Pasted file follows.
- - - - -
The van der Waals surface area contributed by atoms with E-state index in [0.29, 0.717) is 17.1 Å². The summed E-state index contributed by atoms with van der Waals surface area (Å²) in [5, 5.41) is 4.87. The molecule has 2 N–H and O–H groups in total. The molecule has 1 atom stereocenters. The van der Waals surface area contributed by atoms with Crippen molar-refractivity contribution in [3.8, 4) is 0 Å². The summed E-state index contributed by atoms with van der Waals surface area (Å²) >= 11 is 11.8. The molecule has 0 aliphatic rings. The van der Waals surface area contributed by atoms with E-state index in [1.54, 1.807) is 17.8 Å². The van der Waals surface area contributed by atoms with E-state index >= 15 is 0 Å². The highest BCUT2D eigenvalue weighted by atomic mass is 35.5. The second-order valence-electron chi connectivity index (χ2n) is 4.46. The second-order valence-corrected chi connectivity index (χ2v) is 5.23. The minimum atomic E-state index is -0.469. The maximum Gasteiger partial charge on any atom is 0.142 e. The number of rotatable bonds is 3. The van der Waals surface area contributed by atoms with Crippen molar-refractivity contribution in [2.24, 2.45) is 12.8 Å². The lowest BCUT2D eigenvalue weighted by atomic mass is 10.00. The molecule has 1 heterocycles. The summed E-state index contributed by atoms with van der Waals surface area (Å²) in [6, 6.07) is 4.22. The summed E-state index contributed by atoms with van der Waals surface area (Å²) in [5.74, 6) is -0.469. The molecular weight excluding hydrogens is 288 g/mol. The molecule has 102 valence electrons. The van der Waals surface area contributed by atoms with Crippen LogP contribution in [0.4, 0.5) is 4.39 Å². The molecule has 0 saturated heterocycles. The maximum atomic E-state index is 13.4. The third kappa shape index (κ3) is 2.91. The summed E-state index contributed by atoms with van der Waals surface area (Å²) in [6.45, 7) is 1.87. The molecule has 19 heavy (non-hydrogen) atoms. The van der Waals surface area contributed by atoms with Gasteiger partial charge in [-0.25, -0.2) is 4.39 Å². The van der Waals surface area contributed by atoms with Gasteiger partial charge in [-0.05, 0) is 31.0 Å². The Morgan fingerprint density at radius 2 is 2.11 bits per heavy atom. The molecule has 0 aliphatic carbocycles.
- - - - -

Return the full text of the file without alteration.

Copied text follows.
The van der Waals surface area contributed by atoms with E-state index in [0.29, 0.717) is 17.1 Å². The summed E-state index contributed by atoms with van der Waals surface area (Å²) in [5, 5.41) is 4.87. The molecule has 2 N–H and O–H groups in total. The molecule has 1 atom stereocenters. The van der Waals surface area contributed by atoms with Crippen molar-refractivity contribution in [3.8, 4) is 0 Å². The summed E-state index contributed by atoms with van der Waals surface area (Å²) >= 11 is 11.8. The molecule has 0 aliphatic rings. The van der Waals surface area contributed by atoms with E-state index in [1.54, 1.807) is 17.8 Å². The van der Waals surface area contributed by atoms with E-state index >= 15 is 0 Å². The highest BCUT2D eigenvalue weighted by atomic mass is 35.5. The second-order valence-electron chi connectivity index (χ2n) is 4.46. The second-order valence-corrected chi connectivity index (χ2v) is 5.23. The minimum atomic E-state index is -0.469. The maximum Gasteiger partial charge on any atom is 0.142 e. The number of rotatable bonds is 3. The van der Waals surface area contributed by atoms with Crippen molar-refractivity contribution in [2.24, 2.45) is 12.8 Å². The lowest BCUT2D eigenvalue weighted by atomic mass is 10.00. The molecule has 1 heterocycles. The summed E-state index contributed by atoms with van der Waals surface area (Å²) in [6, 6.07) is 4.22. The summed E-state index contributed by atoms with van der Waals surface area (Å²) in [5.74, 6) is -0.469. The molecular weight excluding hydrogens is 288 g/mol. The molecule has 102 valence electrons. The van der Waals surface area contributed by atoms with Crippen LogP contribution in [0.4, 0.5) is 4.39 Å². The molecule has 0 saturated heterocycles. The maximum atomic E-state index is 13.4. The third kappa shape index (κ3) is 2.91. The summed E-state index contributed by atoms with van der Waals surface area (Å²) in [6.45, 7) is 1.87. The molecule has 19 heavy (non-hydrogen) atoms. The van der Waals surface area contributed by atoms with Gasteiger partial charge in [-0.25, -0.2) is 4.39 Å². The van der Waals surface area contributed by atoms with Gasteiger partial charge in [-0.05, 0) is 31.0 Å². The Morgan fingerprint density at radius 2 is 2.11 bits per heavy atom. The molecule has 0 aliphatic carbocycles.